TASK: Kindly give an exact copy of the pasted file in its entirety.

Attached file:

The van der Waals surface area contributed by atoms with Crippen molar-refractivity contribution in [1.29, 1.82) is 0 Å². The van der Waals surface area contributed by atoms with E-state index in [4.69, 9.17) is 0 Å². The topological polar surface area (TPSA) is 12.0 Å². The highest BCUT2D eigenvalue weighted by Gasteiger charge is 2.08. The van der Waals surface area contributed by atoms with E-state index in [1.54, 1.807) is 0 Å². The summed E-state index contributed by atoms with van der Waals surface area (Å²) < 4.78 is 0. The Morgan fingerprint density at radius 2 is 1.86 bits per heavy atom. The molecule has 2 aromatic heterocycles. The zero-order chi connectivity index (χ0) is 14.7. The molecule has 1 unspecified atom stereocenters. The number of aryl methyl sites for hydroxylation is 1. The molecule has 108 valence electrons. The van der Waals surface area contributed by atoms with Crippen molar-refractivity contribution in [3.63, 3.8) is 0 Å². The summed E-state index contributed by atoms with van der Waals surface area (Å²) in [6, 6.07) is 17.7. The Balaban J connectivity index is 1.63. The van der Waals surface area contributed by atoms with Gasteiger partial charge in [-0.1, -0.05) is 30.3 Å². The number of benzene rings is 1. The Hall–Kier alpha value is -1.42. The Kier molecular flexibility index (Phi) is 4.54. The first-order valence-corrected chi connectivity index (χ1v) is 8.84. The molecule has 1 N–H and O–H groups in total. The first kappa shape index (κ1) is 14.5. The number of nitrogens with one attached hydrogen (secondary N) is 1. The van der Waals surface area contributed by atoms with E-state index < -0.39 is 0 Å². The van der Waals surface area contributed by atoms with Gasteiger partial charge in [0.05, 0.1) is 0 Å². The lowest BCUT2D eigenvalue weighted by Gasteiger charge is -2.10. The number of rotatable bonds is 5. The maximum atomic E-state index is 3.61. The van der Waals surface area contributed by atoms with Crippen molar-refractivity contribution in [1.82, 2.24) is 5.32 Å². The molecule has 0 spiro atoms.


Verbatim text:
The van der Waals surface area contributed by atoms with Crippen molar-refractivity contribution in [1.29, 1.82) is 0 Å². The van der Waals surface area contributed by atoms with E-state index in [4.69, 9.17) is 0 Å². The topological polar surface area (TPSA) is 12.0 Å². The highest BCUT2D eigenvalue weighted by Gasteiger charge is 2.08. The van der Waals surface area contributed by atoms with E-state index in [1.54, 1.807) is 0 Å². The summed E-state index contributed by atoms with van der Waals surface area (Å²) < 4.78 is 0. The Morgan fingerprint density at radius 2 is 1.86 bits per heavy atom. The molecule has 2 aromatic heterocycles. The zero-order chi connectivity index (χ0) is 14.7. The molecule has 1 unspecified atom stereocenters. The number of aryl methyl sites for hydroxylation is 1. The molecule has 108 valence electrons. The van der Waals surface area contributed by atoms with Crippen molar-refractivity contribution in [3.63, 3.8) is 0 Å². The summed E-state index contributed by atoms with van der Waals surface area (Å²) in [6, 6.07) is 17.7. The Balaban J connectivity index is 1.63. The van der Waals surface area contributed by atoms with Gasteiger partial charge in [-0.1, -0.05) is 30.3 Å². The number of benzene rings is 1. The Hall–Kier alpha value is -1.42. The Kier molecular flexibility index (Phi) is 4.54. The first-order valence-corrected chi connectivity index (χ1v) is 8.84. The molecule has 1 N–H and O–H groups in total. The first kappa shape index (κ1) is 14.5. The number of nitrogens with one attached hydrogen (secondary N) is 1. The van der Waals surface area contributed by atoms with E-state index < -0.39 is 0 Å². The van der Waals surface area contributed by atoms with Gasteiger partial charge in [0.05, 0.1) is 0 Å². The lowest BCUT2D eigenvalue weighted by Gasteiger charge is -2.10. The number of rotatable bonds is 5. The maximum atomic E-state index is 3.61. The van der Waals surface area contributed by atoms with Crippen molar-refractivity contribution in [1.82, 2.24) is 5.32 Å². The molecule has 0 spiro atoms.